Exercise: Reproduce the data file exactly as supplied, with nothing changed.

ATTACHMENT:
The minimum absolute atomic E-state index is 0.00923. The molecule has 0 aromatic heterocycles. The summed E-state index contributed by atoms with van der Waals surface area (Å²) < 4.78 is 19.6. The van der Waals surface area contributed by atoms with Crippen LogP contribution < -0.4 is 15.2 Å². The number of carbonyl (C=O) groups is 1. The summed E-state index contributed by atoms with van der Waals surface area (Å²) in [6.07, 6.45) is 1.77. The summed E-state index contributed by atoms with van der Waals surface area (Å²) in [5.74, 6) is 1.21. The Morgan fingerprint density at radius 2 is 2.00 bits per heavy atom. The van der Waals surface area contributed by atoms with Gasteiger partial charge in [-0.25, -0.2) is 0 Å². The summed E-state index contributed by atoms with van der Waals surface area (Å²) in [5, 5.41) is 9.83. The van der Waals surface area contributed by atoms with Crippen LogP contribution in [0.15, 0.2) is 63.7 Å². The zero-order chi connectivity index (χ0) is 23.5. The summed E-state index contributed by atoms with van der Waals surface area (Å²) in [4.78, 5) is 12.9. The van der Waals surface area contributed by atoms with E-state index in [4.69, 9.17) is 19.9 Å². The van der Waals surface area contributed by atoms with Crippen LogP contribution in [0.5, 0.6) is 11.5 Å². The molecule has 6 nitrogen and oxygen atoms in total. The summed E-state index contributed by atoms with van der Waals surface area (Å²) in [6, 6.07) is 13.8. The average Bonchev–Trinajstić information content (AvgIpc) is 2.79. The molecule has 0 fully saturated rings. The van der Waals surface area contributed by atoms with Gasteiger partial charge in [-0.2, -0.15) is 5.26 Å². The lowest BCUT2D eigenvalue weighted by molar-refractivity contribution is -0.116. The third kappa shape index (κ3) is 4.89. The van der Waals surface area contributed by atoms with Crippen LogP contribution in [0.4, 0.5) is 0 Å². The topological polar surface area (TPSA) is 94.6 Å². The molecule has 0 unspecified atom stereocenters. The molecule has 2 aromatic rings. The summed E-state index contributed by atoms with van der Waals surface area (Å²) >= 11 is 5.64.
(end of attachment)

The minimum absolute atomic E-state index is 0.00923. The molecule has 0 aromatic heterocycles. The summed E-state index contributed by atoms with van der Waals surface area (Å²) < 4.78 is 19.6. The van der Waals surface area contributed by atoms with Crippen LogP contribution < -0.4 is 15.2 Å². The number of carbonyl (C=O) groups is 1. The summed E-state index contributed by atoms with van der Waals surface area (Å²) in [6.07, 6.45) is 1.77. The summed E-state index contributed by atoms with van der Waals surface area (Å²) in [5.74, 6) is 1.21. The Morgan fingerprint density at radius 2 is 2.00 bits per heavy atom. The van der Waals surface area contributed by atoms with Gasteiger partial charge in [-0.25, -0.2) is 0 Å². The summed E-state index contributed by atoms with van der Waals surface area (Å²) in [5, 5.41) is 9.83. The van der Waals surface area contributed by atoms with Crippen LogP contribution in [0.15, 0.2) is 63.7 Å². The zero-order chi connectivity index (χ0) is 23.5. The summed E-state index contributed by atoms with van der Waals surface area (Å²) in [4.78, 5) is 12.9. The van der Waals surface area contributed by atoms with E-state index in [4.69, 9.17) is 19.9 Å². The van der Waals surface area contributed by atoms with Crippen LogP contribution in [0.5, 0.6) is 11.5 Å². The molecule has 6 nitrogen and oxygen atoms in total. The summed E-state index contributed by atoms with van der Waals surface area (Å²) in [6, 6.07) is 13.8. The average Bonchev–Trinajstić information content (AvgIpc) is 2.79. The molecule has 0 fully saturated rings. The van der Waals surface area contributed by atoms with Gasteiger partial charge in [-0.2, -0.15) is 5.26 Å². The lowest BCUT2D eigenvalue weighted by molar-refractivity contribution is -0.116. The third kappa shape index (κ3) is 4.89. The van der Waals surface area contributed by atoms with Crippen LogP contribution in [0.4, 0.5) is 0 Å². The topological polar surface area (TPSA) is 94.6 Å². The molecule has 0 unspecified atom stereocenters. The molecule has 2 aromatic rings. The summed E-state index contributed by atoms with van der Waals surface area (Å²) >= 11 is 5.64.